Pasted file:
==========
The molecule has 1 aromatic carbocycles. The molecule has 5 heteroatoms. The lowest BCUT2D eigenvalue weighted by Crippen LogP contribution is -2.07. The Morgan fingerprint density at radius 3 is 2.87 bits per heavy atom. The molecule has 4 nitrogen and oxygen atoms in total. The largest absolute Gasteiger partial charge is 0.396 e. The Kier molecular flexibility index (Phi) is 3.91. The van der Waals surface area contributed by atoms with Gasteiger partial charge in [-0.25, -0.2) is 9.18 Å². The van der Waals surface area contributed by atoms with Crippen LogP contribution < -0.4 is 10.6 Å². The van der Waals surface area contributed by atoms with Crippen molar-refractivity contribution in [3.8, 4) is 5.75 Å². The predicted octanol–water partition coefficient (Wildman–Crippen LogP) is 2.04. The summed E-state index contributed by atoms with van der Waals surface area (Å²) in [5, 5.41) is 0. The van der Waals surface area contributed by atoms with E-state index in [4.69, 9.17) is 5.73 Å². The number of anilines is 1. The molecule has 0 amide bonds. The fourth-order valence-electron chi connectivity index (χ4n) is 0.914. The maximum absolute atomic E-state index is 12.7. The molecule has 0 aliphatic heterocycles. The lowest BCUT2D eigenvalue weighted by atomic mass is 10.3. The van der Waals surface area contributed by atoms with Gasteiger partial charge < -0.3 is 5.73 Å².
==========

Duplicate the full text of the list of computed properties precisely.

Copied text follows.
The molecule has 1 aromatic carbocycles. The molecule has 5 heteroatoms. The lowest BCUT2D eigenvalue weighted by Crippen LogP contribution is -2.07. The Morgan fingerprint density at radius 3 is 2.87 bits per heavy atom. The molecule has 4 nitrogen and oxygen atoms in total. The largest absolute Gasteiger partial charge is 0.396 e. The Kier molecular flexibility index (Phi) is 3.91. The van der Waals surface area contributed by atoms with Gasteiger partial charge in [-0.25, -0.2) is 9.18 Å². The van der Waals surface area contributed by atoms with Crippen LogP contribution < -0.4 is 10.6 Å². The van der Waals surface area contributed by atoms with Crippen molar-refractivity contribution in [3.8, 4) is 5.75 Å². The predicted octanol–water partition coefficient (Wildman–Crippen LogP) is 2.04. The summed E-state index contributed by atoms with van der Waals surface area (Å²) in [5, 5.41) is 0. The van der Waals surface area contributed by atoms with E-state index in [4.69, 9.17) is 5.73 Å². The number of anilines is 1. The molecule has 0 amide bonds. The fourth-order valence-electron chi connectivity index (χ4n) is 0.914. The maximum absolute atomic E-state index is 12.7. The molecule has 0 aliphatic heterocycles. The lowest BCUT2D eigenvalue weighted by atomic mass is 10.3. The van der Waals surface area contributed by atoms with Gasteiger partial charge < -0.3 is 5.73 Å².